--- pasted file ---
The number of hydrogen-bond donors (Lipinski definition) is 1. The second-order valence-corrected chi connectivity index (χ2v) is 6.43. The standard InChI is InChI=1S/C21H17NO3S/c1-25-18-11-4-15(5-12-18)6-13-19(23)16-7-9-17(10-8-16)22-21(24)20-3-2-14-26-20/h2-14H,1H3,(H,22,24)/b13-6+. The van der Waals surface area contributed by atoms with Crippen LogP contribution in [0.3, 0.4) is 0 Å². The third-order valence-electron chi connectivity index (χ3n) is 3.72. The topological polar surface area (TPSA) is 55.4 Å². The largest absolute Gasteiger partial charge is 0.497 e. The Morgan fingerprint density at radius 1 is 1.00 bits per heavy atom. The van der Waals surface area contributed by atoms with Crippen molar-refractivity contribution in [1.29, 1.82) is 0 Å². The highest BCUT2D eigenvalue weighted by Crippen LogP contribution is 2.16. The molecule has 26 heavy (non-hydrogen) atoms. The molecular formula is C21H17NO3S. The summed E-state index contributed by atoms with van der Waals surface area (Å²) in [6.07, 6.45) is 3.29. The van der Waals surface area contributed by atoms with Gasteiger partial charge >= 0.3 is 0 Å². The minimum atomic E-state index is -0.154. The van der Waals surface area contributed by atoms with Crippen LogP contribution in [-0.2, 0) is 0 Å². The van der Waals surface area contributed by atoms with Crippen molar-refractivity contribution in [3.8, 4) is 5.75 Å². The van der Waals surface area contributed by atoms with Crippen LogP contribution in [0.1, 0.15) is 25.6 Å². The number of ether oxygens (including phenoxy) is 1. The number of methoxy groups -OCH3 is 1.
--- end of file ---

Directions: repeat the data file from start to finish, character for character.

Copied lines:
The number of hydrogen-bond donors (Lipinski definition) is 1. The second-order valence-corrected chi connectivity index (χ2v) is 6.43. The standard InChI is InChI=1S/C21H17NO3S/c1-25-18-11-4-15(5-12-18)6-13-19(23)16-7-9-17(10-8-16)22-21(24)20-3-2-14-26-20/h2-14H,1H3,(H,22,24)/b13-6+. The van der Waals surface area contributed by atoms with Crippen LogP contribution in [0.3, 0.4) is 0 Å². The third-order valence-electron chi connectivity index (χ3n) is 3.72. The topological polar surface area (TPSA) is 55.4 Å². The largest absolute Gasteiger partial charge is 0.497 e. The Morgan fingerprint density at radius 1 is 1.00 bits per heavy atom. The van der Waals surface area contributed by atoms with Crippen molar-refractivity contribution in [1.29, 1.82) is 0 Å². The highest BCUT2D eigenvalue weighted by Crippen LogP contribution is 2.16. The molecule has 26 heavy (non-hydrogen) atoms. The molecular formula is C21H17NO3S. The summed E-state index contributed by atoms with van der Waals surface area (Å²) in [6.07, 6.45) is 3.29. The van der Waals surface area contributed by atoms with Gasteiger partial charge >= 0.3 is 0 Å². The minimum atomic E-state index is -0.154. The van der Waals surface area contributed by atoms with Crippen LogP contribution in [-0.2, 0) is 0 Å². The van der Waals surface area contributed by atoms with Crippen molar-refractivity contribution in [3.8, 4) is 5.75 Å². The van der Waals surface area contributed by atoms with Crippen LogP contribution in [0.1, 0.15) is 25.6 Å². The number of ether oxygens (including phenoxy) is 1. The number of methoxy groups -OCH3 is 1.